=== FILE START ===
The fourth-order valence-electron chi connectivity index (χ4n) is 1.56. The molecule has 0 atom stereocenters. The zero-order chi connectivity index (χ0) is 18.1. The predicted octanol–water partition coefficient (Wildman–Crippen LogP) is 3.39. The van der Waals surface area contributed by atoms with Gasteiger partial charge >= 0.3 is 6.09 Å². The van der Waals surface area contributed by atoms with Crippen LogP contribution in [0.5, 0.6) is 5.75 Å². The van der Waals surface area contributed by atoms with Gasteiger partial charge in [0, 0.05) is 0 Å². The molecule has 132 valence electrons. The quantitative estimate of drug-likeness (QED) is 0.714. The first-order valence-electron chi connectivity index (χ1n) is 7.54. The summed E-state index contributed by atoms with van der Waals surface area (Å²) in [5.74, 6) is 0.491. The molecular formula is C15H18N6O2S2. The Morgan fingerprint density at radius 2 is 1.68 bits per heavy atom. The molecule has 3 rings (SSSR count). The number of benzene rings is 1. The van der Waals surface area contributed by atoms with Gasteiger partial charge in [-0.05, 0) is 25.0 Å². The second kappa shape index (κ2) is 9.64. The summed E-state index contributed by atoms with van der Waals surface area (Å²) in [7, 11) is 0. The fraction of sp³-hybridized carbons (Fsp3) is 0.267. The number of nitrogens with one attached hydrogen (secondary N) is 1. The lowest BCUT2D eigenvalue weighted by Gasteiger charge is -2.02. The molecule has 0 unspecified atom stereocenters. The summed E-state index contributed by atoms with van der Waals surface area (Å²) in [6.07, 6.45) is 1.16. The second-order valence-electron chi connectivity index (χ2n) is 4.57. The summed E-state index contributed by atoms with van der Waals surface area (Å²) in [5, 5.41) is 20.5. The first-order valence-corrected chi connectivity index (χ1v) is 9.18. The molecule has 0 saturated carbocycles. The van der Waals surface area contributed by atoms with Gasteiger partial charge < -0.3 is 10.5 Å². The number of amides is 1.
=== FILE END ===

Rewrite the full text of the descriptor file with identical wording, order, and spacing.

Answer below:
The fourth-order valence-electron chi connectivity index (χ4n) is 1.56. The molecule has 0 atom stereocenters. The zero-order chi connectivity index (χ0) is 18.1. The predicted octanol–water partition coefficient (Wildman–Crippen LogP) is 3.39. The van der Waals surface area contributed by atoms with Gasteiger partial charge >= 0.3 is 6.09 Å². The van der Waals surface area contributed by atoms with Crippen LogP contribution in [0.5, 0.6) is 5.75 Å². The van der Waals surface area contributed by atoms with Gasteiger partial charge in [0, 0.05) is 0 Å². The molecule has 132 valence electrons. The quantitative estimate of drug-likeness (QED) is 0.714. The first-order valence-electron chi connectivity index (χ1n) is 7.54. The summed E-state index contributed by atoms with van der Waals surface area (Å²) in [5.74, 6) is 0.491. The molecular formula is C15H18N6O2S2. The Morgan fingerprint density at radius 2 is 1.68 bits per heavy atom. The molecule has 3 rings (SSSR count). The number of benzene rings is 1. The van der Waals surface area contributed by atoms with Gasteiger partial charge in [-0.05, 0) is 25.0 Å². The second kappa shape index (κ2) is 9.64. The summed E-state index contributed by atoms with van der Waals surface area (Å²) in [7, 11) is 0. The fraction of sp³-hybridized carbons (Fsp3) is 0.267. The number of nitrogens with one attached hydrogen (secondary N) is 1. The lowest BCUT2D eigenvalue weighted by Gasteiger charge is -2.02. The molecule has 0 unspecified atom stereocenters. The summed E-state index contributed by atoms with van der Waals surface area (Å²) in [6.07, 6.45) is 1.16. The second-order valence-electron chi connectivity index (χ2n) is 4.57. The summed E-state index contributed by atoms with van der Waals surface area (Å²) in [5, 5.41) is 20.5. The first-order valence-corrected chi connectivity index (χ1v) is 9.18. The molecule has 0 saturated carbocycles. The van der Waals surface area contributed by atoms with Gasteiger partial charge < -0.3 is 10.5 Å². The number of amides is 1.